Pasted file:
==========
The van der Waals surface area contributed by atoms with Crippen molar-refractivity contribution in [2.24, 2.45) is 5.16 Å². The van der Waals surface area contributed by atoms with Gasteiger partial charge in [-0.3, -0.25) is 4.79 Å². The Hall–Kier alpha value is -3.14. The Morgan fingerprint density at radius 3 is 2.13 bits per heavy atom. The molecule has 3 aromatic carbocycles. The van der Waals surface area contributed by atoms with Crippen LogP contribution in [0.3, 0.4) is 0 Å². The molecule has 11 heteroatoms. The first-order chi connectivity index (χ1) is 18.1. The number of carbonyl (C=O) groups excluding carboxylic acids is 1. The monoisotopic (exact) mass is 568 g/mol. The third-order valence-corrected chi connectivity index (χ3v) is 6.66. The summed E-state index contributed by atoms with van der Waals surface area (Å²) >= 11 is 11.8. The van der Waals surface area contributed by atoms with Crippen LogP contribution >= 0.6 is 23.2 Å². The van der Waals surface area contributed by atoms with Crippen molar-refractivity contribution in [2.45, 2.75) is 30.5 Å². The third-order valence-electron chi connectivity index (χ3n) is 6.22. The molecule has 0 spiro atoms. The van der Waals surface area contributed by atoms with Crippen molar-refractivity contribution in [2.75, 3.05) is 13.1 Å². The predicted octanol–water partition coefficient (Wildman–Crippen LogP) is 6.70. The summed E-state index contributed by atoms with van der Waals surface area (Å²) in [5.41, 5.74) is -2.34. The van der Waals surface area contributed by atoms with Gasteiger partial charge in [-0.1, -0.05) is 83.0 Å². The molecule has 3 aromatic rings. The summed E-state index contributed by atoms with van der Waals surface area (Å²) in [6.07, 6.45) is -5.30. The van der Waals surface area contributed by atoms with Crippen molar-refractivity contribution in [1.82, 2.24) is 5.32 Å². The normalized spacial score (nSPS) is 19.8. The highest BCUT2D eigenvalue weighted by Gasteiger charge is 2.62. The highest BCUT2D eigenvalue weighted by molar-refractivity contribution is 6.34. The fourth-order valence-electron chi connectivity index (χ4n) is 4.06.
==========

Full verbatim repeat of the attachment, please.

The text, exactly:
The van der Waals surface area contributed by atoms with Crippen molar-refractivity contribution in [2.24, 2.45) is 5.16 Å². The van der Waals surface area contributed by atoms with Gasteiger partial charge in [-0.3, -0.25) is 4.79 Å². The Hall–Kier alpha value is -3.14. The Morgan fingerprint density at radius 3 is 2.13 bits per heavy atom. The molecule has 3 aromatic carbocycles. The van der Waals surface area contributed by atoms with Crippen LogP contribution in [0.3, 0.4) is 0 Å². The molecule has 11 heteroatoms. The first-order chi connectivity index (χ1) is 18.1. The number of carbonyl (C=O) groups excluding carboxylic acids is 1. The monoisotopic (exact) mass is 568 g/mol. The third-order valence-corrected chi connectivity index (χ3v) is 6.66. The summed E-state index contributed by atoms with van der Waals surface area (Å²) >= 11 is 11.8. The van der Waals surface area contributed by atoms with Crippen LogP contribution >= 0.6 is 23.2 Å². The van der Waals surface area contributed by atoms with Crippen molar-refractivity contribution in [2.45, 2.75) is 30.5 Å². The third-order valence-electron chi connectivity index (χ3n) is 6.22. The molecule has 0 spiro atoms. The van der Waals surface area contributed by atoms with Crippen molar-refractivity contribution in [2.75, 3.05) is 13.1 Å². The predicted octanol–water partition coefficient (Wildman–Crippen LogP) is 6.70. The summed E-state index contributed by atoms with van der Waals surface area (Å²) in [5.41, 5.74) is -2.34. The van der Waals surface area contributed by atoms with Gasteiger partial charge in [-0.1, -0.05) is 83.0 Å². The molecule has 3 aromatic rings. The summed E-state index contributed by atoms with van der Waals surface area (Å²) in [6.07, 6.45) is -5.30. The van der Waals surface area contributed by atoms with Crippen molar-refractivity contribution in [1.82, 2.24) is 5.32 Å². The normalized spacial score (nSPS) is 19.8. The highest BCUT2D eigenvalue weighted by Gasteiger charge is 2.62. The highest BCUT2D eigenvalue weighted by molar-refractivity contribution is 6.34. The fourth-order valence-electron chi connectivity index (χ4n) is 4.06.